Skip to main content

Bellingham Community Garden’s New Manager – Scott Rice

Garden Manager Scott Rice sits at a table he constructed for use in the Bellingham Community Garden. The Garden is open. Let the planting begin!

By David Dunbar

Ahhh… springtime!  Spectacular sunrises, surprising weather, butterflies, birds, magical flowers and colorful blooms. It’s the time of new beginnings.

And, so it is at the Bellingham Community Garden.  

Scott Rice is the new garden manager, taking over from Micky DeFosses, who resigned months ago. She is remembered for, among other things, taking the garden from a weed patch to a flourishing collection of garden plots and installing a greenhouse and storage shed.

 “Two years ago,” recalls Rice, “I drove by the garden and saw weeds that were six feet high! I decided to come to the garden to see if I could make a difference.”

The spring growing season is underway, and there are about 10 plots (10 feet by 20 feet) that are still available.  $40 per plot; two for $70. You may not see magical flowers, but there are obvious signs of new life in the garden.

“It’s a fun place to come, not only to grow vegetables but to make friends… sit down and talk,” according to Rice. He has posted on the greenhouse door a listing of quick-growing vegetables including radish, baby carrots, turnips, beans, spinach, lettuce, green onions, and kale.  They take three to eight weeks.

Barbara Weddeke is going into her third year as a plot holder. “I like the exercise,” she says, “it’s fun and I like the social aspect.” Weddeke gives away much of what she grows, including bags of fresh vegetables that she delivers to the Senior Center.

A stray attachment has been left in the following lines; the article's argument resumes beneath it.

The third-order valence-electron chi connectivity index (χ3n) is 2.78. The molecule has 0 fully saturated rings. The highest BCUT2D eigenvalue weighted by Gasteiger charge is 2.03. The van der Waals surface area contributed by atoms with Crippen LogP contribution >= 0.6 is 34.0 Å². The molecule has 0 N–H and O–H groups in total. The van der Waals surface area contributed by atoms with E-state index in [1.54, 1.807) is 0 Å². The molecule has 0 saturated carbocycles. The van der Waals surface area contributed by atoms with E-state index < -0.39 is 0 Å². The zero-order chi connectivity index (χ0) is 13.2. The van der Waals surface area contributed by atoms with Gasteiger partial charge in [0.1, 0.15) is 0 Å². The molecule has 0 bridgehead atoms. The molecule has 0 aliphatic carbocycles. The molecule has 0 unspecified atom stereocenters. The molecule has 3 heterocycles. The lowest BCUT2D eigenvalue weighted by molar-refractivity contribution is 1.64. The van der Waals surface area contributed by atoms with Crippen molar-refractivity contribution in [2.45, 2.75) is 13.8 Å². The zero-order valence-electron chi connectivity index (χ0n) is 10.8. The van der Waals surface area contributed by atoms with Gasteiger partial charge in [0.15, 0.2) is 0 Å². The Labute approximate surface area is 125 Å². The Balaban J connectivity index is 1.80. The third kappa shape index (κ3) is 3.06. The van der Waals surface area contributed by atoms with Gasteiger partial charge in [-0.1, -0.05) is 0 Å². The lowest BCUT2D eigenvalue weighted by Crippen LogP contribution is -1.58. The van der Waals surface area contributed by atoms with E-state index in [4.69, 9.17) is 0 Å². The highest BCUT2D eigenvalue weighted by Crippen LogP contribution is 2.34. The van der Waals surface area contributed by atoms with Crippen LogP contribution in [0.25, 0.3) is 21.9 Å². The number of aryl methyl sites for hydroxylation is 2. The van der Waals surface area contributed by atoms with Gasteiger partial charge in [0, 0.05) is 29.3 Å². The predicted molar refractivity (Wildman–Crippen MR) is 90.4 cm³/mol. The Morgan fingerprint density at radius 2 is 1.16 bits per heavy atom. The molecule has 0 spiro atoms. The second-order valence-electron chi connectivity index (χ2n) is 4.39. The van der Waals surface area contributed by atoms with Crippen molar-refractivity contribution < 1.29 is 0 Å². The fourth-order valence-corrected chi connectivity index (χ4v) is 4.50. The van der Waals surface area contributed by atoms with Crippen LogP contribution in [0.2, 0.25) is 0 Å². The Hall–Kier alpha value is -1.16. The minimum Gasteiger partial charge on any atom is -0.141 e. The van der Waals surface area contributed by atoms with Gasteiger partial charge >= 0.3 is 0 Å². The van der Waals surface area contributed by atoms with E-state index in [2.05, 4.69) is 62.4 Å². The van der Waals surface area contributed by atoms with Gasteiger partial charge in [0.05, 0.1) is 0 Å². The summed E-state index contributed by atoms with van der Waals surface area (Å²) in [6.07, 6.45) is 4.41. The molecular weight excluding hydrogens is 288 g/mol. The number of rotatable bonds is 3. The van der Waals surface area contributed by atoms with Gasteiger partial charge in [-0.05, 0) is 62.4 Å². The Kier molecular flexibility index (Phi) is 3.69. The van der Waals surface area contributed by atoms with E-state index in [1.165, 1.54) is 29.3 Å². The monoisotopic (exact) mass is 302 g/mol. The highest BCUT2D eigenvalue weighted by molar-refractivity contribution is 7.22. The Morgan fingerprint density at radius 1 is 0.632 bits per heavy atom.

Are you thinking about getting a plot? “Try it,” offers Weddeke, “you’ll learn alot, and creating fresh food will make you feel good.” Time for new beginnings. Maybe you will even see some butterflies!

“What we’re looking for,” explains interim Town Manager Denis Fraine, “is a good group of about two dozen who can participate in the garden. The Town takes care of all the basic maintenance and irrigation, soil, and fencing.”  

The Town owns the garden land, which is about an acre and is located on Center Street at the SNETT. It also collects the plot fees and maintains a garden budget. Fraine adds that “there are plans in the works for a Farmers Market this summer and, perhaps, a second one in the fall.”

Across the U.S., there are approximately 8,600 farmers markets each year according to the USDA.What’s the difference between a farmer and a gardener? Google provides this insightful explanation: “A farmer farms a farm and a gardener gardens in a garden.” Glad you asked?

For more (and even useful) information about gardening in the garden, contact Scott Rice at (617) 877-0585 or email [email protected]

Seasonal Favorites
Loading Family Features Content Widget
Loading Family Features Article